Category Archives: Field – Other Equipment

Line Gun

The goal of using the line gun is to create a taught line across the creek by which to pull the Sontek Hydroboard back and forth to make a discharge measurement. The projectile is fired across the creek from the “shooting side” and retrieved on the “receiving side.” The main line is then attached to the gun’s temporary line and pulled across the creek by staff on the receiving side.  In most instances, the main line is then attached to existing eye bolts using carabiners and other ropes; in other instances, trees, vehicles and other sturdy objects may be used. Below are the steps for pressurizing and firing the line gun.

  1. Use an allen wrench with key cut to make sure the valve on projectile is open (this will allow residual pressure to bleed out of projectile tank and allow pressure from SCBA tank to enter when desired)
  2. Attach yoke to SCBA tank and projectile
  3. Close bleed valves on the SCBA tank side and gun side of the yoke
  4. Open SCBA tank valve and allow pressure to build to 1800 PSI, then close SCBA tank valve
  5. Close projectile tank valve using the allen wrench with key cut, then bleed residual pressure from the lines using bleed valves at each end of the yoke
  6. Removed yoke from SCBA tank and projectile
  7. Pull black line tight, align the projectile and slide the projectile into gun
  8. Attach black line to release pin using carabiner
  9. Unfold stock on line gun
  10. To charge line gun, close valve and check pressure
  11. Release safety (if safety doesn’t release, close valve and bleed off extra pressure)
  12. Fire projectile at approximately 30-degree angle


Load Tester


  1. Test battery voltage without load, as described here
  2. Remove the test leads from the battery and connect the load tester (pictured) alligator clips or hooks to both the red and black test leads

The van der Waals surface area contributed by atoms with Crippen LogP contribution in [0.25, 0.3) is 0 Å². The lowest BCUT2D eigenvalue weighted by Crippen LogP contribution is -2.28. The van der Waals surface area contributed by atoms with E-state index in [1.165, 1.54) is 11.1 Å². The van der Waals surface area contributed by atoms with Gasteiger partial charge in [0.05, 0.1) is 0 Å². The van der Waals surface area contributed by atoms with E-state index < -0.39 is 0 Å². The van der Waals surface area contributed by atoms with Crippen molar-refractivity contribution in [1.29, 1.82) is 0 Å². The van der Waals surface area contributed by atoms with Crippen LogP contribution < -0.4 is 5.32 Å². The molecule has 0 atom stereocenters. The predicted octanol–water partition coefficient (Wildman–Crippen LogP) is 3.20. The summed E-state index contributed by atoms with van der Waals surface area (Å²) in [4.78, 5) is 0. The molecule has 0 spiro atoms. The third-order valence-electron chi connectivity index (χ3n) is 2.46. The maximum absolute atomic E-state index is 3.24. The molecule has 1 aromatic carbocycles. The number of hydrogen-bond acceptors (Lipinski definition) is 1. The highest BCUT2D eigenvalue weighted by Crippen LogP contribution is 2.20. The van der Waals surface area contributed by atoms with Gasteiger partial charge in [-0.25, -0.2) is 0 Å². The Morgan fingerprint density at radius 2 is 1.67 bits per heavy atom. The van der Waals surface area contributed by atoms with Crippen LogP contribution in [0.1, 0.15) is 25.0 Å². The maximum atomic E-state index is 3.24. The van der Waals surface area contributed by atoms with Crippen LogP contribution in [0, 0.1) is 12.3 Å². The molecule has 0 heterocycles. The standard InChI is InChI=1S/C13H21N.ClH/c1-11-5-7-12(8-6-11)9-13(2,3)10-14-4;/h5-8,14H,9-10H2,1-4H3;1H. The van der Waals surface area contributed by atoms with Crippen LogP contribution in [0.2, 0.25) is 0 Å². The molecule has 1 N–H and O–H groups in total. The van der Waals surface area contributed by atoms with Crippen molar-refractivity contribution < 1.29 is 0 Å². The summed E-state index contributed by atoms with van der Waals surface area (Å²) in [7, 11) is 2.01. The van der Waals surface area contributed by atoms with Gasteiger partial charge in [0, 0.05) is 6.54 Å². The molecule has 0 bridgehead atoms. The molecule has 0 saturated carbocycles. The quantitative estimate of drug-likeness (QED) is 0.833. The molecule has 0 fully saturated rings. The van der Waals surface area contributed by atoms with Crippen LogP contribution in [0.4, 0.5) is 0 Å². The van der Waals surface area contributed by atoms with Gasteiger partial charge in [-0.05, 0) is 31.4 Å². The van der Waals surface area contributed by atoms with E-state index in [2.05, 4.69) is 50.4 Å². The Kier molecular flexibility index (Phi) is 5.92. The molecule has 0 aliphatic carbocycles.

3. Again, touch the red and black test leads to the proper battery poles
  4. Resistor should warm considerably and voltage should drop from original reading
  5. If the voltage drops less than 0.5 volts and then stabilizes, the battery is good
  6. If the voltage drops rapidly and more than 0.5 volts or fails to stabilize, the battery should be replaced




  1. Turn on the multimeter (volt-ohm meter) and make sure it is set to test direct current, or DC (the V with the solid, not wavy line, next to it), at a range of 20 volts
  2. Touch the red test lead to the red positive (+) pole on the battery and the black test lead to the black negative (-) pole on the battery
  3. Record the voltage displayed on the multimeter
  4. Voltage should be greater than 12.5 volts; if not replace battery

Amp Clamp Meter

  1. Prior to site visit, determine how many amps the solar panel can push
  2. At site, set dial to 40 amps
  3. Toggle button mode to DC
  4. Clamp around black wire (in DC circuits, black is “hot”) and center vertically
  5. Press DC zero button
  6. If taken in full sun, reading should be at or near panel capacity (Ron, are there any hard numbers we could put in here?)
  7. Make sure to return dial to off position


Solar and Battery

Solar Voltage

To test solar voltage (voltage coming directly from solar panel), disconnect one lead from the input terminals and place voltmeter probes on the X’s. Reading should be greater than 14 volts. If not, look for loose connections and damaged solar panel.


Reverse Voltage

To test reverse voltage (voltage passing through the regulator from the battery), disconnect one lead from the input terminals and place voltmeter probes on the X’s. Reading should be less than 0.20 volts (0.50 volts is marginal). If not, replace solar regulator.


Battery Voltage

To test battery voltage, disconnect one lead from the output terminals and place voltmeter probes on the X’s. Reading should be greater than 12.5 volts. If not, replace battery.


Charging Voltage

To test charging voltage (voltage coming through regulator), disconnect one lead from the output terminals and place voltmeter probes on the X’s. If the voltage is greater than 14 volts, replace solar regulator.


 Make sure all leads are reconnected to appropriate terminals when finished.